Wellington in the Lords, on the subject, tion, 284--it is a fact that most of the
quoted, 729.

prostitutes of Paris come from the best
Prospectus of a history of our family, 669. educated northern provinces, ib.-.that!
Punch, reflections on him, 190.

education based on religion should produce

a better result than without it, is evident,
Raphael, on his genius, 809.

285—it is also evident that secular liberty
Reflections on Punch, morals, and manners, is more enticing than the restraints of re-
190.

ligion, 286—the union of both would be
Religious and Secular education, 275. a blessed consummation, ib.
kosenthal, Emily von, how she was spirited Skene MS., the, an account of, 1.

away, Chap. 1. 490_Chap. II. 492– Sketcher, sonnets by the, 651.
Chap. III. 494_Ćhap. IV. 496. Smith, Dr Achibald, his residence in Lima,

&c., Peru as it is, reviewed, 287.
Schlemihl, Peter, my after-dinner adven. Some account of himself, by the Irish Oyster
tures with him, 467.

Eater. Fasciculus the first, 47-Fasci.
Secular and religious education, intention of culus the second, 52 - Fasciculus the

the government condemned, to introduce third, 58-Fasciculus the fourth, 177-
secular education detached from religious Fasciculus the fifth, 182-Fasciculus the
instruction, 275—the display of bene sixth, 186-Fasciculus the seventh, 358
volence for the promotion of education, - Fasciculus the eighth, 360_Fasciculus
to be rejoiced at, ib.—the conservatives the ninth, 463–Fasciculus the tenth,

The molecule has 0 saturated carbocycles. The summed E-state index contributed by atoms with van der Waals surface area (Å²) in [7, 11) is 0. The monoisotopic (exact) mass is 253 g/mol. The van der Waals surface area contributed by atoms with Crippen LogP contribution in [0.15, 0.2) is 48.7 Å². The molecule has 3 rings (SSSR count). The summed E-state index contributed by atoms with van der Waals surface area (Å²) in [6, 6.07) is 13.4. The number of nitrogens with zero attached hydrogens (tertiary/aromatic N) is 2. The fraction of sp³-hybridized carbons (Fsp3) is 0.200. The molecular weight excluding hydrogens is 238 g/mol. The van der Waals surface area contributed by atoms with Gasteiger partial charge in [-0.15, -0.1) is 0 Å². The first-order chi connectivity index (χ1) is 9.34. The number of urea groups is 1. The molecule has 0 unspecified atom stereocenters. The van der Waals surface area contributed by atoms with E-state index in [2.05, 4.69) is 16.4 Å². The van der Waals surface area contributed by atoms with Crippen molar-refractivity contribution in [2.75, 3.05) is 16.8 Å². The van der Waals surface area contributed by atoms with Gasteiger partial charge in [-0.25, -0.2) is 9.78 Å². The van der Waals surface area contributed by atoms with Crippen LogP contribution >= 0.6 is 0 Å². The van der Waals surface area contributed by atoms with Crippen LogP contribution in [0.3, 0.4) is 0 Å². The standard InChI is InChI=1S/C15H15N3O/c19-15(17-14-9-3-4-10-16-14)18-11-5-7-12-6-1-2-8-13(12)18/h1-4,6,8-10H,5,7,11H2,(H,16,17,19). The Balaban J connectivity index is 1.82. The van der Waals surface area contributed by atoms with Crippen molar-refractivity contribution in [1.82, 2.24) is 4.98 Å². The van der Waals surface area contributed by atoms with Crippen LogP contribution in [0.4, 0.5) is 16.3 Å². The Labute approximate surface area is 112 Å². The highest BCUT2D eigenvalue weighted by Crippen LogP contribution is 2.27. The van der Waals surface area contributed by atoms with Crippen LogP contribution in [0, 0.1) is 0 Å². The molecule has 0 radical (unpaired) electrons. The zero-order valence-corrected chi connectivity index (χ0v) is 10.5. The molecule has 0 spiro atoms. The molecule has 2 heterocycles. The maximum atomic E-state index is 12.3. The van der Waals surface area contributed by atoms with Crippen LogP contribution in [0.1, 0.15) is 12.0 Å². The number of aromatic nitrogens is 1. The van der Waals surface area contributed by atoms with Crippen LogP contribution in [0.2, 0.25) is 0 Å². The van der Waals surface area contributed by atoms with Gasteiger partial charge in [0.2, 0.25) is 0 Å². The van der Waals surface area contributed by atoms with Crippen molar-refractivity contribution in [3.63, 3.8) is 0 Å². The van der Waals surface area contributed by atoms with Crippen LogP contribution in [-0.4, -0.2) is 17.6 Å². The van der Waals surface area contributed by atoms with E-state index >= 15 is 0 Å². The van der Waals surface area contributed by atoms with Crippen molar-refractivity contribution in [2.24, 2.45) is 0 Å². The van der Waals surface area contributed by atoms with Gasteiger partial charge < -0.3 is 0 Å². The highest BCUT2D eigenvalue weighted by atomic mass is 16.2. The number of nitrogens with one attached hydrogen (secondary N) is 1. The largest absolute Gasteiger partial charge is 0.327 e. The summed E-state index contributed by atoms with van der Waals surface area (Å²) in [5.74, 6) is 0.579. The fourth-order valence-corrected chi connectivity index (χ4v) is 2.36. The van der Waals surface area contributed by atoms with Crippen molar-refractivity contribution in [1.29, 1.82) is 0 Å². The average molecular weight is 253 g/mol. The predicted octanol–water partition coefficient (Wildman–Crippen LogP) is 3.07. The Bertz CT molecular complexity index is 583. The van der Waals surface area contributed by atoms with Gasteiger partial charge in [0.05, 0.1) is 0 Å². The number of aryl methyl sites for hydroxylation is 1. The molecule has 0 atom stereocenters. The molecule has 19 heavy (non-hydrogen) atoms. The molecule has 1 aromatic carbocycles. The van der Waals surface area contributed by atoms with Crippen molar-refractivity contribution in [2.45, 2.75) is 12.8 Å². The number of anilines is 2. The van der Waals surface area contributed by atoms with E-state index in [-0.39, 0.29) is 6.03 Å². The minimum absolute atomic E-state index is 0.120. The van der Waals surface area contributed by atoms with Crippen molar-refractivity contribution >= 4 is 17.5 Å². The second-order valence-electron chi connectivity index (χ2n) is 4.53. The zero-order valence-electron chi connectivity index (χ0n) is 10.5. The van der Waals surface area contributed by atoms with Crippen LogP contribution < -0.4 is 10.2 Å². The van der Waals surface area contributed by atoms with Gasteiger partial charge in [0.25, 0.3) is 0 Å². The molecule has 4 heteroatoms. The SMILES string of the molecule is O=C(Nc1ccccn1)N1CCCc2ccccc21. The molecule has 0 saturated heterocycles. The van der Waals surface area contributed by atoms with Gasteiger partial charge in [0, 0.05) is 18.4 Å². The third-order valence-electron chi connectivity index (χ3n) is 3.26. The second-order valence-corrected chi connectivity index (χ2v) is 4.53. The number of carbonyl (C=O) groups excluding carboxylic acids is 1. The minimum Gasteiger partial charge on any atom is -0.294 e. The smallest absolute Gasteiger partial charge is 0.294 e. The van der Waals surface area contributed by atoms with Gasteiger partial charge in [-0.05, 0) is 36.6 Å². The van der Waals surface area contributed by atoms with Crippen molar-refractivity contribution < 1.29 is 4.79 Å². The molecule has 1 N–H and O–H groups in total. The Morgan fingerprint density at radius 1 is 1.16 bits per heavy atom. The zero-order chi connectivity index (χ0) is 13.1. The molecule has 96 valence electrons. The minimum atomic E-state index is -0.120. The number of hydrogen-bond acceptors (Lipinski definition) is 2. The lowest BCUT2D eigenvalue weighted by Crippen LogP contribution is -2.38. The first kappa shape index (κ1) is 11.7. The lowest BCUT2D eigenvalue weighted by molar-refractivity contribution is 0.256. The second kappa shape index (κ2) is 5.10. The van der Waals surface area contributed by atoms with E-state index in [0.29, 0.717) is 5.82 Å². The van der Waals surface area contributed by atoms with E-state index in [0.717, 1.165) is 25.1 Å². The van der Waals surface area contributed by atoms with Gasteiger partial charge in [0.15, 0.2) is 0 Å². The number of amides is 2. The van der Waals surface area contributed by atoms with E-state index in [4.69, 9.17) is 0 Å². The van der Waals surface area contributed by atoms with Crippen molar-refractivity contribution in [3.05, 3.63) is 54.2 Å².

perceive that the cry for secular education 471 - Fasciculus the eleventh, 618–Fas-
alone is to put a dangerous weapon into ciculus the twelfth, 628–Fasciculus tho
the hands of the destructiver, ib.-the thirteenth, 761- Fasciculus the four-
Liberal party are not insensible to the teenth, 771-Fasciculus the fifteenth and
danger, but are unwilling to admit it last, 776.
in its full extent, 276–intellectual pur. Song, translation of a cantilena, 537.
suits, no antidote to the mass of the Sonnets, by Washington Browne, of New
people against political and sensual degra. York. 300—a sonnet, 617—sopnets by
dation, ib.--the only power capable of the Sketcher, 651.
contending against sin is religion, ib.
the examples of despotic states no rule Talbot, H. Fox, his letter to the Literary
by which this country can be guided, ib.

Gazette, with reference to the new disco-
- from the earliest times, the influence of very of photography, quoted, 385.
education has been unable to present Taylor, W. B. S., his translation from the
national degradation, ib.-France given French of Mérimée on oil-painting, re.